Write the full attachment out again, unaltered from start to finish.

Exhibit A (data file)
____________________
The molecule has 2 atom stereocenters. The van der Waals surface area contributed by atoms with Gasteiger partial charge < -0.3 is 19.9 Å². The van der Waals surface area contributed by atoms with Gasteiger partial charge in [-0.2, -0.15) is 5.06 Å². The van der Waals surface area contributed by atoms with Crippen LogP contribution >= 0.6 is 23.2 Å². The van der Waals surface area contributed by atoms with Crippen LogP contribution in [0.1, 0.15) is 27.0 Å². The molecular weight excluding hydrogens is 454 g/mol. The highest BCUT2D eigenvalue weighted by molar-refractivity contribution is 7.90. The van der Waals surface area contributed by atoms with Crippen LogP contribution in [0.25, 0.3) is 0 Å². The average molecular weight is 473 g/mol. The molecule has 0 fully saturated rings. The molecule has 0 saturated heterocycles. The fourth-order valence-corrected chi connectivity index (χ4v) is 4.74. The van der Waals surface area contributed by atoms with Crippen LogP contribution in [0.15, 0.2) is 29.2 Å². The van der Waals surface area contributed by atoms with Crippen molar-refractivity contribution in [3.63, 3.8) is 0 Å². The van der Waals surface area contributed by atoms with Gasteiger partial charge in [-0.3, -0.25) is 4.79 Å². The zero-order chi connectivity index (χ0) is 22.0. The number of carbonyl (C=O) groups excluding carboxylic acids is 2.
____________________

The molecule has 2 atom stereocenters. The van der Waals surface area contributed by atoms with Gasteiger partial charge < -0.3 is 19.9 Å². The van der Waals surface area contributed by atoms with Gasteiger partial charge in [-0.2, -0.15) is 5.06 Å². The van der Waals surface area contributed by atoms with Crippen LogP contribution >= 0.6 is 23.2 Å². The van der Waals surface area contributed by atoms with Crippen LogP contribution in [0.1, 0.15) is 27.0 Å². The molecular weight excluding hydrogens is 454 g/mol. The highest BCUT2D eigenvalue weighted by molar-refractivity contribution is 7.90. The van der Waals surface area contributed by atoms with Crippen LogP contribution in [0.25, 0.3) is 0 Å². The average molecular weight is 473 g/mol. The molecule has 0 fully saturated rings. The molecule has 0 saturated heterocycles. The fourth-order valence-corrected chi connectivity index (χ4v) is 4.74. The van der Waals surface area contributed by atoms with Crippen LogP contribution in [0.15, 0.2) is 29.2 Å². The van der Waals surface area contributed by atoms with Crippen molar-refractivity contribution in [3.63, 3.8) is 0 Å². The van der Waals surface area contributed by atoms with Gasteiger partial charge in [-0.3, -0.25) is 4.79 Å². The zero-order chi connectivity index (χ0) is 22.0. The number of carbonyl (C=O) groups excluding carboxylic acids is 2.